Opposition doesn't view elections as the alternative

Drawing by Niyaz Karim

Drawing by Niyaz Karim

The Russian opposition seems to stubbornly refuse to take actions that could lead to actual election victories, but maybe there is a reason for this.

Stanislav Belkovskiy, a reputed political consultant and publicist, has announced that Russia’s opposition is worthless. According to Belkovskiy, instead of preparing for elections, they only discuss the latest punitive regulations adopted by the state, even though the effect of these regulations on Russian political life is negligible and the political reforms started by Dmitry Medvedev and continued by Vladimir Putin go on. For example, the direct elections of governors will take place this fall, but the opposition does not even give them a thought.

Opposition journalists and bloggers were up in arms about the election for the city duma in the Ryazan region town of Kasimov because of the high levels of support for United Russia, but for the opposition, this election, like the one held in December, was not really about winning, but about how to take advantage of the inevitable defeat.

If the opposition does not get involved in elections, it means they have a reason for doing so. To paraphrase the philosopher Spinoza, it is high time we stop crying or laughing and try to understand the opposition movement by means of discussion.

The representatives of opposition have given strange responses to Belkovskiy. For instance, in response to a journalist’s question, one seasoned opposition member in the Duma stated that he does not want to go to the regions and register as a mayor or a governor, because while he is off running for office, others will be in the streets and he will not be part of the movement. 

Is it possible that the opposition believes that the fall elections will result in a cataclysm that will bring the angry citizens back from their summer hibernation into the state of December awakening?

An obvious answer is that electoral prospects of the opposition are quite dim. First of all, the election process is controlled by the majority party in the Duma, which uses this position to its advantage, adopting new rules and regulations for voting. Additionally, the opposition has not taken advantage of the reforms to form viable parties.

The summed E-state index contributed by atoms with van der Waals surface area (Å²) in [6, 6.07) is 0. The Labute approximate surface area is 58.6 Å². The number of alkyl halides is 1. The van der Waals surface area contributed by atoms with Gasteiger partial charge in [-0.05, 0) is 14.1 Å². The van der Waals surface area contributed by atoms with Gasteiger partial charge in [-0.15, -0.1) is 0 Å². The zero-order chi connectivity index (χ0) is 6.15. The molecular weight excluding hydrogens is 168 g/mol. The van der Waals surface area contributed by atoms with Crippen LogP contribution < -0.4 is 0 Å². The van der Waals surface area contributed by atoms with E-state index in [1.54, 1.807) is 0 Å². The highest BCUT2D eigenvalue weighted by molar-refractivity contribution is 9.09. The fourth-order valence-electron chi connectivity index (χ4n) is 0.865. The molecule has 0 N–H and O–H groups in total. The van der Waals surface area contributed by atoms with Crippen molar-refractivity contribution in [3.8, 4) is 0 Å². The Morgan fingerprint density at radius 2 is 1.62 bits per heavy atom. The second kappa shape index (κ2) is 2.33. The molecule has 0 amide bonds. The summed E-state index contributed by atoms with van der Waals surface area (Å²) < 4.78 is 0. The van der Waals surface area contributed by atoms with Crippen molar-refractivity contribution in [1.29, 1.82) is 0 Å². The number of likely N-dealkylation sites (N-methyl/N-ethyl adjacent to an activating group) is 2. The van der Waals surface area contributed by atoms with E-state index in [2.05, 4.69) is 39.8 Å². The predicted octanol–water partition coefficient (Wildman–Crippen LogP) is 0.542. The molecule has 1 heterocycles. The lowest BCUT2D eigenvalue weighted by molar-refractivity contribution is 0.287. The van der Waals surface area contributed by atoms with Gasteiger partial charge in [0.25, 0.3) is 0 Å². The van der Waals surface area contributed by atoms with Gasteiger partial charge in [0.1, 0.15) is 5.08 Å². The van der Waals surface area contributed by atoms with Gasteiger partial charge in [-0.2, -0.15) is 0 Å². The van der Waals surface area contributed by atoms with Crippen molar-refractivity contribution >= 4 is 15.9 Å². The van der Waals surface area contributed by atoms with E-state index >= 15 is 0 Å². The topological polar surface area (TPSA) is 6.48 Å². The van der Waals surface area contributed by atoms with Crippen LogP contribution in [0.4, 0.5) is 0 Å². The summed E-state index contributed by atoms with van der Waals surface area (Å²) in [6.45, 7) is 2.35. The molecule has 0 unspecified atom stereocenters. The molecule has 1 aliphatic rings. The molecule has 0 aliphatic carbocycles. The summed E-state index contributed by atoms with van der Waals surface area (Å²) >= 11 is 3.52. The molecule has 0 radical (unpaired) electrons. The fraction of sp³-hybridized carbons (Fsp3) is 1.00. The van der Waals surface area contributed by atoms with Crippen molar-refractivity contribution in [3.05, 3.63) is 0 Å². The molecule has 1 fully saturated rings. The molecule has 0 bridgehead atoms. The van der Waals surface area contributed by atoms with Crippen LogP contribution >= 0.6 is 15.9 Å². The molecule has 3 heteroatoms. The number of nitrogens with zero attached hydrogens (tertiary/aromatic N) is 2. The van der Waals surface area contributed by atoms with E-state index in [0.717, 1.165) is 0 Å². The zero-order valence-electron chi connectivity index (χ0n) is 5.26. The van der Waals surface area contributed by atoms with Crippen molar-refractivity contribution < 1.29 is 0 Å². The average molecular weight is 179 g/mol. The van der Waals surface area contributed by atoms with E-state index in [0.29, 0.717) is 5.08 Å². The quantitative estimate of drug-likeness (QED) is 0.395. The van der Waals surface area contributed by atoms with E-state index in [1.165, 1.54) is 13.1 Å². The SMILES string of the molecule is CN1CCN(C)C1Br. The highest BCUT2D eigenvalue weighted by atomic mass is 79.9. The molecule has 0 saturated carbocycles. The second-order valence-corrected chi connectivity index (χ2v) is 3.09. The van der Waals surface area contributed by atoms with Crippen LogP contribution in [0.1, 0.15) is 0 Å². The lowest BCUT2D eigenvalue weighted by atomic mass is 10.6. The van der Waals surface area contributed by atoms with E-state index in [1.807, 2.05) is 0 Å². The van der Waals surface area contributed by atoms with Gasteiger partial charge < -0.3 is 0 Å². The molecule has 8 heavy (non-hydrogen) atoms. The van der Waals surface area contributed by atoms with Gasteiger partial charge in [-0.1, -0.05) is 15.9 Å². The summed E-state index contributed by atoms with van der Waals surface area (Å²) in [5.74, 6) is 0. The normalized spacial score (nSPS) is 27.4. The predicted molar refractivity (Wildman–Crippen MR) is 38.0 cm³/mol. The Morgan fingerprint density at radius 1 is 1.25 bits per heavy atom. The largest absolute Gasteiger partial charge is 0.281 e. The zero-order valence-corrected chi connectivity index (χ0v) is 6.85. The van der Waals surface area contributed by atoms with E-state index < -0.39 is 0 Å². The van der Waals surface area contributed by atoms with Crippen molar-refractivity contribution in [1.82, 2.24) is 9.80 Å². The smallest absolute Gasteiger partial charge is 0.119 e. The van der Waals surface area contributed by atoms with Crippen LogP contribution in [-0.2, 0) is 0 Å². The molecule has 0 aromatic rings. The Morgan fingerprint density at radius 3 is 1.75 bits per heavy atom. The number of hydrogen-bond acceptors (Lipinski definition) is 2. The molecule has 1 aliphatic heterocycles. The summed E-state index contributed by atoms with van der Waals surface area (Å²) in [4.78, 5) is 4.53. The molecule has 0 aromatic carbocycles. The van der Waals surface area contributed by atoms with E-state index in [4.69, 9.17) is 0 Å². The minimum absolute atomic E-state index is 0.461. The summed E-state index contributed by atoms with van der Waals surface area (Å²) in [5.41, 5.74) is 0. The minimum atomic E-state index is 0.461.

But if elections were the only opportunity to take over the government, the opposition would take part in them. I believe that the main factor is a systemic one. The point is that after yet another turn of political crisis, the Russian political system has stabilized in a very strange way. The allegedly liberal government aimed at conducting some liberal economic reforms, with the president’s complete consent, has turned out to be connected to a very conservative governing party that has adopted a series of very reactionary innovations.

It would seem utterly easy for the opposition to demand the resignation of either or both the liberal government and the reactionary Duma, but the catch-22 is that President Vladimir Putin may agree with both groups. He could dissolve the Duma and disperse his liberal cabinet, announce new elections and form a new government. And then there would likely be neither a large conservative faction in the Duma nor a liberal cabinet, and would we be any better off? 

This is the source of such indifference to elections, even on the part of radicals. And this is also why the opposition parties in the Duma try to share the positive achievements of United Russia, since it may unexpectedly at any time be called upon to take some action that could result in its demise.

With this scenario in view, it is in fact more sensible for the figures of protest movement not to focus on elections but dream of amendments to the Constitution and hope for a tidal wave of protest.

Boris Mezhuev is a Russian political analyst and the editor-in-chief of the online periodical Russian Journal. The article is abridged and first published in Izvestia newspaper.

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